Eating one avocado each day can add years to your life

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First thing - no outcome data - so the title of the article vs. the data don’t match.
Second thing, the avocado is unlikely to be the active ingredient. As much as I have some avocado almost daily - it isn’t in anyway proven in this discussion as being causative.
With food - substitutions are critical. For example, EVOO - healthier than the comparator, having some lard or butter. Definitely better - is it better than simply having Whole Foods and not having any EVOO?
So replacing some bad foods with Avocado is the active ingredient. Could it even be more valuable to replace those bad foods with something different?
Anyway - this is overselling Avocados, without sufficient evidence to support the title.


Copy of the published paper, link below.

The point of contact for the published paper is
Kristina S Petersen
email address is

You have a view/opinion contact;
Kristina S Petersen

You will receive a response.

One Avocado per Day as Part of Usual Intake Improves Diet Quality: Exploratory Results from a Randomized Controlled Trial

Open AccessPublished:January 10, 2024



Few clinical trials have evaluated diet quality change as a predictor of intervention effectiveness.


The aim of this study was to examine changes in the Healthy Eating Index (HEI)-2015 after a food-based intervention, and assess the associations between HEI-2015 change and intervention effects on cardiometabolic risk–related outcomes.


The Habitual Diet and Avocado Trial was a 26-wk, multicenter, randomized, controlled parallel-arm study. Participants were 1008 individuals aged ≥25 y with abdominal obesity (females ≥ 35 inches; males ≥ 40 inches). The avocado-supplemented diet group was provided 1 avocado per day, and the habitual diet group maintained their usual diet. Change in diet quality was assessed using the HEI-2015 from a single 24-h recall conducted at 4 time points. Mixed models were used for analysis.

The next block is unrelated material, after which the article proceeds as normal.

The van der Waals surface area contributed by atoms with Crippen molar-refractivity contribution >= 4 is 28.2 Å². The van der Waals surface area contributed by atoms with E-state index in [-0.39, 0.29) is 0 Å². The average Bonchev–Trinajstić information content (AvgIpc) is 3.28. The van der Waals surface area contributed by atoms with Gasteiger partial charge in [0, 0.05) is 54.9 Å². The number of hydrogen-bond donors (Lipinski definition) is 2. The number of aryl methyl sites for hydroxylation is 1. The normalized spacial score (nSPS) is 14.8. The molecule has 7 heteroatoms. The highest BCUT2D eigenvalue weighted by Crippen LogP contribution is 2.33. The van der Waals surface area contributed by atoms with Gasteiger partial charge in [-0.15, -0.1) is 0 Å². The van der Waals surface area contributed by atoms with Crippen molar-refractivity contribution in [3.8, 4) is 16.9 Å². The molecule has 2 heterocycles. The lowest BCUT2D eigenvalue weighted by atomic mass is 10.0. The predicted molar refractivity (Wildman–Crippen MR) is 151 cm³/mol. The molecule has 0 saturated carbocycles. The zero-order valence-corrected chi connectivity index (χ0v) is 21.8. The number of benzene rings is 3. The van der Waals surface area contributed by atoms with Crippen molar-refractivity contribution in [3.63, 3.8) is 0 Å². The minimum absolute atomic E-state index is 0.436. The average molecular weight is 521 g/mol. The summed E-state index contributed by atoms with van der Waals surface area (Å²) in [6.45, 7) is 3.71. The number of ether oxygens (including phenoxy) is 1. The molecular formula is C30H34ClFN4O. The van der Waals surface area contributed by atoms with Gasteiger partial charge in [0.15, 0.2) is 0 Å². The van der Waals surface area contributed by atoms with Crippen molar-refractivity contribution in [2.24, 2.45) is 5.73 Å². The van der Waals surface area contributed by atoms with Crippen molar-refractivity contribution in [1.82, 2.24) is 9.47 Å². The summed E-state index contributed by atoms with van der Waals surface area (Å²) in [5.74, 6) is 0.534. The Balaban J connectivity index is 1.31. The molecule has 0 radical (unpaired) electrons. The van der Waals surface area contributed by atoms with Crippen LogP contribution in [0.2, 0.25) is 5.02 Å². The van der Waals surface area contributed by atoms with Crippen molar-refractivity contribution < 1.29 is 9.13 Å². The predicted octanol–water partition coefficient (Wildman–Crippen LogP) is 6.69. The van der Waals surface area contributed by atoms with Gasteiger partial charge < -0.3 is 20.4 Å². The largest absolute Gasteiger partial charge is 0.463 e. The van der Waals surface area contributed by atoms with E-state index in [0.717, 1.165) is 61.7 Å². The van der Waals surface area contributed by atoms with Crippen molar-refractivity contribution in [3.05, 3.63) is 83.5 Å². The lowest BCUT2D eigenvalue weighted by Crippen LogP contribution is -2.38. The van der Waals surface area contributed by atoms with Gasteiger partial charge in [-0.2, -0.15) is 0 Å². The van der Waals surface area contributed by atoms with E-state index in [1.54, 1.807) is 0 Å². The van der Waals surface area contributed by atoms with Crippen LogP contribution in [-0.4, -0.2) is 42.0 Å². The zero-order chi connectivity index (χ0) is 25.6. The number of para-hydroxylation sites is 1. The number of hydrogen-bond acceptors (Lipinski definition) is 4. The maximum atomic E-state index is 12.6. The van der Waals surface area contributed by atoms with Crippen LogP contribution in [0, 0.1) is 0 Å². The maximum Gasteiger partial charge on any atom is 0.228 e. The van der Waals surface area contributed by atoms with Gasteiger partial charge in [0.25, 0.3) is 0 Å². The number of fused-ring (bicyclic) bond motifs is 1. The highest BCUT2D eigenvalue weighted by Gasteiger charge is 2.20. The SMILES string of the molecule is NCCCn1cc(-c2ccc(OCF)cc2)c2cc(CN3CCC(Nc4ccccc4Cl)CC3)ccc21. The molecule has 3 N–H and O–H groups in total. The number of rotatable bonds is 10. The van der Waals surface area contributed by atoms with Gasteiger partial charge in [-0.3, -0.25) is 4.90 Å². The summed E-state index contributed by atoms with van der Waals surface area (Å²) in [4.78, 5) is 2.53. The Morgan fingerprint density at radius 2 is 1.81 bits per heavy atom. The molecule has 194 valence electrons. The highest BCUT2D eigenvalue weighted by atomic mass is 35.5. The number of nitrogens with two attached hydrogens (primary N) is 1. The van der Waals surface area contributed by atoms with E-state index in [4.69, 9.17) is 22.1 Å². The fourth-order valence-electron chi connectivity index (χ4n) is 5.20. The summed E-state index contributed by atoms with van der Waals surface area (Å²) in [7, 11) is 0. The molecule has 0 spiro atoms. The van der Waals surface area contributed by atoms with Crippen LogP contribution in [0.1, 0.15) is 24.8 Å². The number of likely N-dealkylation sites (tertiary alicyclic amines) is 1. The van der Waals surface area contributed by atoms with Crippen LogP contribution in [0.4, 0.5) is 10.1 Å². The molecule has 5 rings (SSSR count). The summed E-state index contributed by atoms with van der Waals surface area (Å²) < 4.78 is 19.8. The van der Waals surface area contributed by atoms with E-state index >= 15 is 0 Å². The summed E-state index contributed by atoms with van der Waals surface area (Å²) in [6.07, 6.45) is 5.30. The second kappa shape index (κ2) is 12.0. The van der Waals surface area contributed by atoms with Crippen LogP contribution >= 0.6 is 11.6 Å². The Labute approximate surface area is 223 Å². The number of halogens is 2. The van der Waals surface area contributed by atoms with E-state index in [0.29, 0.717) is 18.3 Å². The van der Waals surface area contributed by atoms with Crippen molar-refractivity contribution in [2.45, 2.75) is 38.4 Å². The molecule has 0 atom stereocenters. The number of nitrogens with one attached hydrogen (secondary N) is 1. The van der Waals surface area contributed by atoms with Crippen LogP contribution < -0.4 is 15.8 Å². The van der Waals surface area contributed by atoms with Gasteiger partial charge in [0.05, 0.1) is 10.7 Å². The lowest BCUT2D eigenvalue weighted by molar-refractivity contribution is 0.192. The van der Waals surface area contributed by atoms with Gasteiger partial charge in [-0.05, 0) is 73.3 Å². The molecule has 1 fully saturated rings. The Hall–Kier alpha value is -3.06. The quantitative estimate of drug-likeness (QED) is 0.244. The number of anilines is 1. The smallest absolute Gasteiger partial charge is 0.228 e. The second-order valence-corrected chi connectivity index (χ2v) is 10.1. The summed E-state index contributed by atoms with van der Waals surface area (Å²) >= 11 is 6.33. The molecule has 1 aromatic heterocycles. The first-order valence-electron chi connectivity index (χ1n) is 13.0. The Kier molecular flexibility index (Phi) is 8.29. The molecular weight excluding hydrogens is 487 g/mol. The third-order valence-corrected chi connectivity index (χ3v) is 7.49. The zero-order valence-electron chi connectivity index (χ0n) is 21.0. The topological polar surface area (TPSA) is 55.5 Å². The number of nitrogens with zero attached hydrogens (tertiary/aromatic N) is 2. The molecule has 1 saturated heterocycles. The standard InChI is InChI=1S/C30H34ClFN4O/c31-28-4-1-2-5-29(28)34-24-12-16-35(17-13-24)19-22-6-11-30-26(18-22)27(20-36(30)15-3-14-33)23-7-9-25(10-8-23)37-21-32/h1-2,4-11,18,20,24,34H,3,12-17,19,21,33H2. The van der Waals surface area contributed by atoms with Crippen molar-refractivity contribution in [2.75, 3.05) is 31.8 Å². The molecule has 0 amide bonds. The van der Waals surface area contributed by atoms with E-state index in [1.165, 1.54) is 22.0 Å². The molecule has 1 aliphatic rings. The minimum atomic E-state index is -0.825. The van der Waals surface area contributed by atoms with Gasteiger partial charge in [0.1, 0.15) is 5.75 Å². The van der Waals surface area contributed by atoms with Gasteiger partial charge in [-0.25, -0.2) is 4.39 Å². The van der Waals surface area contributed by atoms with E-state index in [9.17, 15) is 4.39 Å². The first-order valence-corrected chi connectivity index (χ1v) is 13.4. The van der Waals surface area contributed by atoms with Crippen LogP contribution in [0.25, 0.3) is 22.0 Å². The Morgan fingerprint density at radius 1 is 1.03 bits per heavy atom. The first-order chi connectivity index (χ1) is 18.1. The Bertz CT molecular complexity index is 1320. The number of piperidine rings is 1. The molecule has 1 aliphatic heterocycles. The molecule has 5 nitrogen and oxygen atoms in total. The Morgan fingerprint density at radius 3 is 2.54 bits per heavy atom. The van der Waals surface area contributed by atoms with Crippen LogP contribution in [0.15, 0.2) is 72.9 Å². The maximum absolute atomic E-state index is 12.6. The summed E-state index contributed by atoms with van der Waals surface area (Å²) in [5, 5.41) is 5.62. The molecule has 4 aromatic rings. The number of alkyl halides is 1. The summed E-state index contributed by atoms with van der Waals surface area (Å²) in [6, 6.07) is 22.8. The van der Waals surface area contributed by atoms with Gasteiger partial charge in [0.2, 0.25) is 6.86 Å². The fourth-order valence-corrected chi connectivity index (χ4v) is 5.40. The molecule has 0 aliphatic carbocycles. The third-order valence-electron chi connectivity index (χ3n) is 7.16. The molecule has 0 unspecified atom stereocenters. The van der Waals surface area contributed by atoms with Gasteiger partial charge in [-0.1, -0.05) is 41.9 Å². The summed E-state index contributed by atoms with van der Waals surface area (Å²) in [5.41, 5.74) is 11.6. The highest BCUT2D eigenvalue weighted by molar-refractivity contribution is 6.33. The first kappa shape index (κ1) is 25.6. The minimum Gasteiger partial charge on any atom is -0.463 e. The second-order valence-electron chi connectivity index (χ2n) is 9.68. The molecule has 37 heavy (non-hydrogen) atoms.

The avocado-supplemented diet group had a greater increase in the HEI-2015 (4.74 points; 95% CI: 2.93, 6.55) at 26 wk than the habitual diet group. Compared with the habitual diet group, the avocado-supplemented diet group had greater increases in the following HEI-2015 components from baseline: total vegetables (0.99 points; 95% CI: 0.77, 1.21), fatty acid ratio (2.25 points; 95% CI: 1.74, 2.77), sodium (1.03 points; 95% CI: 0.52, 1.55), refined grains (0.82 points; 95% CI: 0.32, 1.31), and added sugars (0.84 points; 95% CI: 0.49, 1.19). No differences in HEI-2015 improvements were observed by race, ethnicity, study site, body mass index, or age category. In the avocado-supplemented diet compared with the habitual diet group, the HEI-2015 increased in females (6.50 points; 95% CI: 4.39, 8.62) but not in males (0.02 points; 95% CI: −3.44, 3.48). Median HEI-2015 change was not associated with intervention-related changes in cardiometabolic disease risk factors.


Intake of 1 avocado per day for 26 wk in adults with abdominal obesity increased adherence to the Dietary Guidelines for Americans. Changes in diet quality did not predict changes in risk factors for cardiometabolic disease.

This trial was registered at as NCT03528031 (

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It is definitely a great substitution for other foods that are less healthy. It is interesting how the media reporting is much more sensational in its claims than the published article, which is much more measured and conservative in the claims.


It has to be, to have the person click the story to sell/try to sell product or services

As I have post numerous times.

Today(2024) it is Bernays methodology on steroids.

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So, from a scientific perspective: the dependent variable was the HEI-2015 food index scale. The effect change in the experimental arm was statistically significant. The HEI scale is significantly and inversely associated with all cause mortality.

Give this, how much variance does the ~4.75 experimental arm change in the scale account for in terms of ACM? According to a 2018 study, participants in the highest quintile of the HEI-2015 had an 18% lower risk of all-cause mortality compared to participants in the lowest quintile. This study also found that participants in the highest quintile had a 32% lower risk of CVD mortality, and a 16% lower risk of incident CVD.

Translation: since we cannot see the distribution statistics from which we would calculate percentile ranks, we can only guess (based on how these distributions usually fall out) about the statistical impact of an avocado a day on ACM. However, we can assume it is positive but significantly less so than the 32% and 16% reported in the 2018 study.

Personal translation: I love avocados so I’m going to overinterpret these findings. :slight_smile:

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As I posted above the point of contact for the published paper is
Kristina S Petersen
email address is

You have a view/opinion/question contact;
Kristina S Petersen

You will receive a response.

Invite her to this forum.

I don’t think you can say that. It may be that she responds, but not everyone does.

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